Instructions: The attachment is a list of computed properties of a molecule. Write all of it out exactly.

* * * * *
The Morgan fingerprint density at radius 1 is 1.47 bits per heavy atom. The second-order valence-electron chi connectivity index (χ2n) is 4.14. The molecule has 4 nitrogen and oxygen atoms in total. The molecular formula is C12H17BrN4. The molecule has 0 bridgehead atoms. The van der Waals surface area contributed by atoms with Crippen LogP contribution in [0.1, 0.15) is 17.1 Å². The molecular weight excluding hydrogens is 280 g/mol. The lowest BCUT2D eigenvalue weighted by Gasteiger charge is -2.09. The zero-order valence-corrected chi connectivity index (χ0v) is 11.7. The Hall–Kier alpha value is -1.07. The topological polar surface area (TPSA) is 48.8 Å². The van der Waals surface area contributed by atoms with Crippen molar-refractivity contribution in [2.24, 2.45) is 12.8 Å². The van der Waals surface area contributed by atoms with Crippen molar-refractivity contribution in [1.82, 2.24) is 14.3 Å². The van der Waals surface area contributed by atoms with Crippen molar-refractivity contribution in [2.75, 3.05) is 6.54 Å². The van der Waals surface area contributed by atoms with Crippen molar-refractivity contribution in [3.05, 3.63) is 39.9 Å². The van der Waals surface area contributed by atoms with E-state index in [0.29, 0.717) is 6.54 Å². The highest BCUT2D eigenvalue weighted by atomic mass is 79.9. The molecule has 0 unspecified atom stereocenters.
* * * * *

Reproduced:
The Morgan fingerprint density at radius 1 is 1.47 bits per heavy atom. The second-order valence-electron chi connectivity index (χ2n) is 4.14. The molecule has 4 nitrogen and oxygen atoms in total. The molecular formula is C12H17BrN4. The molecule has 0 bridgehead atoms. The van der Waals surface area contributed by atoms with Crippen LogP contribution in [0.1, 0.15) is 17.1 Å². The molecular weight excluding hydrogens is 280 g/mol. The lowest BCUT2D eigenvalue weighted by Gasteiger charge is -2.09. The zero-order valence-corrected chi connectivity index (χ0v) is 11.7. The Hall–Kier alpha value is -1.07. The topological polar surface area (TPSA) is 48.8 Å². The van der Waals surface area contributed by atoms with Crippen molar-refractivity contribution in [2.24, 2.45) is 12.8 Å². The van der Waals surface area contributed by atoms with Crippen molar-refractivity contribution in [1.82, 2.24) is 14.3 Å². The van der Waals surface area contributed by atoms with Crippen molar-refractivity contribution in [2.75, 3.05) is 6.54 Å². The van der Waals surface area contributed by atoms with Crippen molar-refractivity contribution in [3.05, 3.63) is 39.9 Å². The van der Waals surface area contributed by atoms with E-state index in [0.29, 0.717) is 6.54 Å². The highest BCUT2D eigenvalue weighted by atomic mass is 79.9. The molecule has 0 unspecified atom stereocenters.